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Domino’s: Pickup Sales Continue to Rise as Delivery Falls

With consumers continuing to feel the impact of years of inflation, Domino’s Pizza is seeing the trend of preferring more budget-friendly restaurant ordering channels continue.

The quick-service restaurant (QSR) giant, which has more than 20,000 locations around the world, shared on a call with analysts Thursday (Oct. 12) discussing its third-quarter fiscal 2023 financial results that pickup sales continued to grow, while delivery continued to fall. Specifically, same-store carryout sales in the U.S. rose 1.9% year over year on top of a 19.6% increase in Q3 2022, while delivery fell 2.3% after a 7.5% decrease last year.

Overall, according to Domino’s CEO Russell Weiner, many consumers are trading down to pizza from more expensive restaurant categories to manage their budgets.

“I think we’re going to continue to see … folks down-switching into the pizza category, down-switching into value,” Weiner said. “This is going to happen, I think, a lot more in carryout than in delivery, because … there’s delivery fees. There are tips. There are things that cause that channel to be a little bit more expensive.”

He noted that delivery customers may instead trade down to preparing their own meals at home. PYMNTS Intelligence’s report “Connected Dining: Rising Costs Push Consumers Toward Pickup,” which drew from a survey of more than 2,100 U.S. consumers, found that 58% of takeout customers pick up restaurant meals to save on delivery fees, and 48% said inflation has made them more likely to choose pickup over delivery.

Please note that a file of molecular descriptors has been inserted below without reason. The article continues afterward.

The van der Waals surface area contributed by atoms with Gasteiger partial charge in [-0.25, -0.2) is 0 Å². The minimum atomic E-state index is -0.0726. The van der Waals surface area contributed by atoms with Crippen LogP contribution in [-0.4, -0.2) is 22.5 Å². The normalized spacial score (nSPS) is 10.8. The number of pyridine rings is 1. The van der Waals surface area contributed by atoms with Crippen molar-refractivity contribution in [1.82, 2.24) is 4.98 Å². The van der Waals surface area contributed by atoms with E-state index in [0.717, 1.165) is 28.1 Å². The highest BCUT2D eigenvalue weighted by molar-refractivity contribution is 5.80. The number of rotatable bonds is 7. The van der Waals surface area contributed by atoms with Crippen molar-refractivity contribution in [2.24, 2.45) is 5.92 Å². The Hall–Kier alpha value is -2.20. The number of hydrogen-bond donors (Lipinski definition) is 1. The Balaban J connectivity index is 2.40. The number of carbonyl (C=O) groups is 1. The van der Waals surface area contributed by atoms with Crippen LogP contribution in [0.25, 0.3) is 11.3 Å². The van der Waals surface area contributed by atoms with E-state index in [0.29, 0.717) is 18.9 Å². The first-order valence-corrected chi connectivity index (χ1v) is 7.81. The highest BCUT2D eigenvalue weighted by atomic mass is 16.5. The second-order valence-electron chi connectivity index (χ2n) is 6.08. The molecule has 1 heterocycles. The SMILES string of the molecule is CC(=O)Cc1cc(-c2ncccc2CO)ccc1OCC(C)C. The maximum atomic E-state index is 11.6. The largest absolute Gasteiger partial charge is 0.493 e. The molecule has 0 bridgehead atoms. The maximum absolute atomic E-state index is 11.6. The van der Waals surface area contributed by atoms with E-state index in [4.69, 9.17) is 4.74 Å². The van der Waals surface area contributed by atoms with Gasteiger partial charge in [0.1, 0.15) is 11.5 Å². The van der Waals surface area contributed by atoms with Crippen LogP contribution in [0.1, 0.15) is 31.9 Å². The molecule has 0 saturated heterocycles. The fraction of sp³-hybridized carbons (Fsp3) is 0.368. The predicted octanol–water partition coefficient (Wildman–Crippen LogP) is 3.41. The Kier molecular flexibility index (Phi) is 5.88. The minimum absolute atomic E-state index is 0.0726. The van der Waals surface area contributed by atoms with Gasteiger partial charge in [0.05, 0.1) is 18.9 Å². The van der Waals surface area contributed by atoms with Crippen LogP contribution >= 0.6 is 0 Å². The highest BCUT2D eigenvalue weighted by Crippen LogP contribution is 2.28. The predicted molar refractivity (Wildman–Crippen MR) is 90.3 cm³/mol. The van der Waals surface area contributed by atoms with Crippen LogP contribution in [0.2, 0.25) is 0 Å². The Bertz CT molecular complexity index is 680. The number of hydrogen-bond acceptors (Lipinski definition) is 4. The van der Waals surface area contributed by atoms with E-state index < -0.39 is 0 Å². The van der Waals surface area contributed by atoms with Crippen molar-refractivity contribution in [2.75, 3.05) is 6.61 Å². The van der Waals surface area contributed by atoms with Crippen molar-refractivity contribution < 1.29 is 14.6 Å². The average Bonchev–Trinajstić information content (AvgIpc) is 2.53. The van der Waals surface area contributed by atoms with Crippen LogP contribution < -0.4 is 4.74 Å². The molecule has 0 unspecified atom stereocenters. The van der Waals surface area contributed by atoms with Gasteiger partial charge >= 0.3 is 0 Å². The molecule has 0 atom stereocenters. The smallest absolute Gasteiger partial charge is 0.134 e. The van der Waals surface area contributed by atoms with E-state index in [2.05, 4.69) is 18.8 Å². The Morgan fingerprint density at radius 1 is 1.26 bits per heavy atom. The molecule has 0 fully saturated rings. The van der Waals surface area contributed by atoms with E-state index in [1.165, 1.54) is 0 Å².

In fact, restaurant prices continue to rise, even as grocery inflation has tapered off somewhat. The latest Consumer Price Index (CPI) data from the U.S. Bureau of Labor Statistics (BLS), reported Thursday, reveal that restaurant inflation amounted to 6% year over year in October, while grocery was down to 2.4%.

Domino’s, for its part, is leveraging its partnership with Uber Eats, which kicked off this summer, to reach consumers who may be less affected by day-to-day changes in price, with more disposable income to spend on, say, pizza delivery.

“We’re opening up to the Uber platform, and that platform has customers that are higher-income customers in delivery, and so if there is a slowdown in that, we’re now opening ourselves to a platform that really has a little bit more elasticity in that place,” Weiner said.

Indeed, PYMNTS Intelligence bears out that higher-income consumers are disproportionately like to order from aggregators. The report “Connected Dining: Third-Party Restaurant Aggregators Keep the Young and Affluent Engaged,” which draws from a survey of nearly 2,300 U.S. consumers, reveals that only 40% had used an aggregator at least once in the previous six months. Yet that share jumps to 48% for those who earn more than $100,000 per year.

Last month, Domino’s relaunched its rewards program, and on Thursday’s call, Weiner spoke to how this decision incentivizes further pickup sales — a channel that is higher-margin for the restaurant in addition to meeting consumers’ demand for more budget-friendly options.

“We lowered the spend threshold to earn points from $10 down to $5, and this change will make us even more competitive in the carryout segment, where ticket tends to be lower,” Weiner said.